I'm not sure what you're using in place of logical thought, but I suspect it's not working out quite as well as you'd hope.
    I have not at any time made a statement towards you that is insulting; even slyly so. Let's keep that mutual please.

    Danger is a subjective concept, not an objective one that can be nailed down by statistics. To me, danger inherent in something is not solely determined by fatality rate. Ergo, the potential of being killed nearly instantly by a high-tension transfer line is inherently more dangerous than the potential for being struck by a car and possibly suffering severe injuries as a result.

    Quote Originally Posted by okiebryan
    More tow truck drivers get killed in the line of duty than police officers. We keep getting run over by people who ignore our lights on the side of the road.
    The same danger exists for police officers. If your assertation is true, however, my sympathies. The death rate in this country would be much smaller if people would simply use their heads when driving a car.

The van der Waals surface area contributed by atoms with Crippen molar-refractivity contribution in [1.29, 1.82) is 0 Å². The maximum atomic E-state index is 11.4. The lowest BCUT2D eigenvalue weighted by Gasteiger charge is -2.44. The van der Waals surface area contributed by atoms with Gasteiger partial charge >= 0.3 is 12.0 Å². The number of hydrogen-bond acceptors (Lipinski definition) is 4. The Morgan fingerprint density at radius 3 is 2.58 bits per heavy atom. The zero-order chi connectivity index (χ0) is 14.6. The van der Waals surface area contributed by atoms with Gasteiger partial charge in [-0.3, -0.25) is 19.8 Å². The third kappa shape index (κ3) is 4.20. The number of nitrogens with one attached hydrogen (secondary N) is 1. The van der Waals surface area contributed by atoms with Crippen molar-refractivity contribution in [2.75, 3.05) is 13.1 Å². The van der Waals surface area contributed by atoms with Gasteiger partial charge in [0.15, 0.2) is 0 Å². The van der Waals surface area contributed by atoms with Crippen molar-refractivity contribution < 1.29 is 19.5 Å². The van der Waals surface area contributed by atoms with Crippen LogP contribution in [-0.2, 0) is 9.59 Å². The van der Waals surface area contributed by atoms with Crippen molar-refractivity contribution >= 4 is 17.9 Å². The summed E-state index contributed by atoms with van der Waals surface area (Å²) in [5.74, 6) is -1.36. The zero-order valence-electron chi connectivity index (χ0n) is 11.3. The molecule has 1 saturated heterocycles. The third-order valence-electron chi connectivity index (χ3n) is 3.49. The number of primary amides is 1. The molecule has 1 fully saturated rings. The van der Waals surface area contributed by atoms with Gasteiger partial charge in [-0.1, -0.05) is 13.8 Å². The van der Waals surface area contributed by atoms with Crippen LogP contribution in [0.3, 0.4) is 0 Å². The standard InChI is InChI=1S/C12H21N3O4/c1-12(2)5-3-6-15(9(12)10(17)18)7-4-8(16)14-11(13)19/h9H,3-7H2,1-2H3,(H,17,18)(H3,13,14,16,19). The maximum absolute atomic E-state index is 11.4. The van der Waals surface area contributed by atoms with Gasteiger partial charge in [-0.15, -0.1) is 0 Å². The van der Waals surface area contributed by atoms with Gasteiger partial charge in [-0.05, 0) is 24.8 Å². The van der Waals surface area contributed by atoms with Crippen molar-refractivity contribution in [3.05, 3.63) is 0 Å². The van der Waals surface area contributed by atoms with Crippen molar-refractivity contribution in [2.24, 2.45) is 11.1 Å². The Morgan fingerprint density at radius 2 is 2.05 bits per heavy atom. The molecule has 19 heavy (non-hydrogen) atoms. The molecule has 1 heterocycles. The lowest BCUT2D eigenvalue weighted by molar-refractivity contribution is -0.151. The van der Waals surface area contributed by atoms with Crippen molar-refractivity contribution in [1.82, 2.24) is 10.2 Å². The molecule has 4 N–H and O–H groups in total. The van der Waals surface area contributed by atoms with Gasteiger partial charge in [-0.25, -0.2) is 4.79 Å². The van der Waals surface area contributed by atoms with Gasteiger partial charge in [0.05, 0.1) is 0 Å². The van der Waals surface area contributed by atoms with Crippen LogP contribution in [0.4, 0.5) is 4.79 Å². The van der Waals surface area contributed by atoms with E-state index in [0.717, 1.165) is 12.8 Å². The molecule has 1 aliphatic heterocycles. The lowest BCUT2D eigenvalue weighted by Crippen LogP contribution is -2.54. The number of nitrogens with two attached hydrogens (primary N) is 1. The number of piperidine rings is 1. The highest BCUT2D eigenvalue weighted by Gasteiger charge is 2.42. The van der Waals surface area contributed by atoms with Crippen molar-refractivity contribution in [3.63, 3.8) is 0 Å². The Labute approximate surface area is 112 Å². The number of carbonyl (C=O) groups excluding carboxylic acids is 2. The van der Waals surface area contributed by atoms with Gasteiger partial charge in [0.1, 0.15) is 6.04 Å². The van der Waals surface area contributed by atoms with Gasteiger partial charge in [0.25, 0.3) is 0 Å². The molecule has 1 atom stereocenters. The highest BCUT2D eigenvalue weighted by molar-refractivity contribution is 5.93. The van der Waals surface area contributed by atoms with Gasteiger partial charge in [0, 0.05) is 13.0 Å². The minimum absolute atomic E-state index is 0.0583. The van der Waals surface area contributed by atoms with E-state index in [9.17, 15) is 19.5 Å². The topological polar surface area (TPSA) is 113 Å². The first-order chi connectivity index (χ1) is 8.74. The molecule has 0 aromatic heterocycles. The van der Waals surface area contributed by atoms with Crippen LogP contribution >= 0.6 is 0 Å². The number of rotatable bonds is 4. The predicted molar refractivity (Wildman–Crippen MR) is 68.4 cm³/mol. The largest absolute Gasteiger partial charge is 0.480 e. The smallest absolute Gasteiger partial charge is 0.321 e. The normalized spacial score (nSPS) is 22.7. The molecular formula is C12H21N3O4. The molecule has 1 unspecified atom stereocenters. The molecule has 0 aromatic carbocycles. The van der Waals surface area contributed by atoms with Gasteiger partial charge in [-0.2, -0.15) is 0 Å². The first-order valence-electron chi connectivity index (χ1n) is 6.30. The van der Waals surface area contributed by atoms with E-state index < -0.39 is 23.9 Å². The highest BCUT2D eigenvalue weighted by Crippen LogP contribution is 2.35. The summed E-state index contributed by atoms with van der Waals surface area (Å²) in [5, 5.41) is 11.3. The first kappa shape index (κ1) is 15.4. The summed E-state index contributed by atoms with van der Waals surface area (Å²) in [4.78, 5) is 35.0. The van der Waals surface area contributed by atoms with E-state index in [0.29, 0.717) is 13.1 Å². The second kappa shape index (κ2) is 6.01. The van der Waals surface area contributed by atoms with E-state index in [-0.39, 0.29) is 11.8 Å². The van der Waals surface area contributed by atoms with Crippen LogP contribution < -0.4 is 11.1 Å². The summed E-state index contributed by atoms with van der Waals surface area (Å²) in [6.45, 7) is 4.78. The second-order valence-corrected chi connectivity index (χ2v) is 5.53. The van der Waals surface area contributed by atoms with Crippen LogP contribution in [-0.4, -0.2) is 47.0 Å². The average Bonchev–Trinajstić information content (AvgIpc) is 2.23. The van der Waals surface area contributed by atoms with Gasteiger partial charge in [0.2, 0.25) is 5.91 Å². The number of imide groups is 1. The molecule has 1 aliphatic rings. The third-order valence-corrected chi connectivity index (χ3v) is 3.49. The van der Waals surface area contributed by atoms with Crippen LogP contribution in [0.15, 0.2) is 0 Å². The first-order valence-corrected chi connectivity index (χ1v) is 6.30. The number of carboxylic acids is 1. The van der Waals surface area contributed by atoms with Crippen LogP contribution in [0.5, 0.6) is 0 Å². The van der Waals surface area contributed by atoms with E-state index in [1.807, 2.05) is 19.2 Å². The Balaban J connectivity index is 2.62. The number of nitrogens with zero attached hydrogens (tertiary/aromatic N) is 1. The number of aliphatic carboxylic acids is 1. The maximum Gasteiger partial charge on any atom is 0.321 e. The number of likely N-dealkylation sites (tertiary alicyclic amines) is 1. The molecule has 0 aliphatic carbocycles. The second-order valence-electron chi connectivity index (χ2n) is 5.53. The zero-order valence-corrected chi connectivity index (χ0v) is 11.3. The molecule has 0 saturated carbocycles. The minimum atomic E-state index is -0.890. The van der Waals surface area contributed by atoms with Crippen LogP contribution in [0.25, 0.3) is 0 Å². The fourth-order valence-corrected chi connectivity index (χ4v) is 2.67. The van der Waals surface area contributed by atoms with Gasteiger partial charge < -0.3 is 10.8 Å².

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    Regular Member sudden valley gunner's Avatar
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    Quote Originally Posted by Kivuli View Post
    I have not at any time made a statement towards you that is insulting; even slyly so. Let's keep that mutual please.

    Danger is a subjective concept, not an objective one that can be nailed down by statistics. To me, danger inherent in something is not solely determined by fatality rate. Ergo, the potential of being killed nearly instantly by a high-tension transfer line is inherently more dangerous than the potential for being struck by a car and possibly suffering severe injuries as a result.